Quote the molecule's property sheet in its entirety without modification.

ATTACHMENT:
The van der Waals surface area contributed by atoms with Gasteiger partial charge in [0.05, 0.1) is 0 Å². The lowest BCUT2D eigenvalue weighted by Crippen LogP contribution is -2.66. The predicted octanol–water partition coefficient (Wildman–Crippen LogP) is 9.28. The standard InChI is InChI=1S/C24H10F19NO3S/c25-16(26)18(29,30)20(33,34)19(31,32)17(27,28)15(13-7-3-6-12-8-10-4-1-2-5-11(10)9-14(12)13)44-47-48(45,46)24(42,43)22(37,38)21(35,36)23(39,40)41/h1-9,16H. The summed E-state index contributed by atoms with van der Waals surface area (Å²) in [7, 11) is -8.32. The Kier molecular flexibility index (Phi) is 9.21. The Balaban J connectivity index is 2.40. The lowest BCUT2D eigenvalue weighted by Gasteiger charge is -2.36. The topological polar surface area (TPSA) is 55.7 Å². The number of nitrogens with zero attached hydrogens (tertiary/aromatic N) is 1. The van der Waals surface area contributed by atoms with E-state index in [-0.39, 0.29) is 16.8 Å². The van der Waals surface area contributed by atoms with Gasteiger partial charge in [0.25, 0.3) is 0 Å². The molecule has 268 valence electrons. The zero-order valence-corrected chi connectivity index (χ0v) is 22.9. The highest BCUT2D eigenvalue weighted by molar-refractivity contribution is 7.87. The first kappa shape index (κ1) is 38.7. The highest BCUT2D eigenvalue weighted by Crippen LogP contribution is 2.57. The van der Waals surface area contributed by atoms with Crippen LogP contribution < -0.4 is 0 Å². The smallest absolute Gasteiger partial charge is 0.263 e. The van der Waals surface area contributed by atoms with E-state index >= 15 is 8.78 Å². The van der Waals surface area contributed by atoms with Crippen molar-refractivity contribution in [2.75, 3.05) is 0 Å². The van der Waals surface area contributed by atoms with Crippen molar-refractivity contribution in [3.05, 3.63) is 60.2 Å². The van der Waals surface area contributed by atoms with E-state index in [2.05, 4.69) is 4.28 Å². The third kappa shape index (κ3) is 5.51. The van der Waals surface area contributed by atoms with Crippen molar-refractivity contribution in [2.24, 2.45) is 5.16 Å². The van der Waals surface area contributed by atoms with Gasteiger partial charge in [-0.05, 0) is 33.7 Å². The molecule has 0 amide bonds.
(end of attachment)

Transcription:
The van der Waals surface area contributed by atoms with Gasteiger partial charge in [0.05, 0.1) is 0 Å². The lowest BCUT2D eigenvalue weighted by Crippen LogP contribution is -2.66. The predicted octanol–water partition coefficient (Wildman–Crippen LogP) is 9.28. The standard InChI is InChI=1S/C24H10F19NO3S/c25-16(26)18(29,30)20(33,34)19(31,32)17(27,28)15(13-7-3-6-12-8-10-4-1-2-5-11(10)9-14(12)13)44-47-48(45,46)24(42,43)22(37,38)21(35,36)23(39,40)41/h1-9,16H. The summed E-state index contributed by atoms with van der Waals surface area (Å²) in [7, 11) is -8.32. The Kier molecular flexibility index (Phi) is 9.21. The Balaban J connectivity index is 2.40. The lowest BCUT2D eigenvalue weighted by Gasteiger charge is -2.36. The topological polar surface area (TPSA) is 55.7 Å². The number of nitrogens with zero attached hydrogens (tertiary/aromatic N) is 1. The van der Waals surface area contributed by atoms with E-state index in [-0.39, 0.29) is 16.8 Å². The van der Waals surface area contributed by atoms with Gasteiger partial charge in [0.25, 0.3) is 0 Å². The molecule has 268 valence electrons. The zero-order valence-corrected chi connectivity index (χ0v) is 22.9. The highest BCUT2D eigenvalue weighted by molar-refractivity contribution is 7.87. The first kappa shape index (κ1) is 38.7. The highest BCUT2D eigenvalue weighted by Crippen LogP contribution is 2.57. The van der Waals surface area contributed by atoms with Crippen LogP contribution < -0.4 is 0 Å². The smallest absolute Gasteiger partial charge is 0.263 e. The van der Waals surface area contributed by atoms with E-state index >= 15 is 8.78 Å². The van der Waals surface area contributed by atoms with Crippen molar-refractivity contribution in [2.75, 3.05) is 0 Å². The van der Waals surface area contributed by atoms with Crippen molar-refractivity contribution in [3.05, 3.63) is 60.2 Å². The van der Waals surface area contributed by atoms with E-state index in [2.05, 4.69) is 4.28 Å². The third kappa shape index (κ3) is 5.51. The van der Waals surface area contributed by atoms with Crippen molar-refractivity contribution in [2.24, 2.45) is 5.16 Å². The van der Waals surface area contributed by atoms with Gasteiger partial charge in [-0.05, 0) is 33.7 Å². The molecule has 0 amide bonds.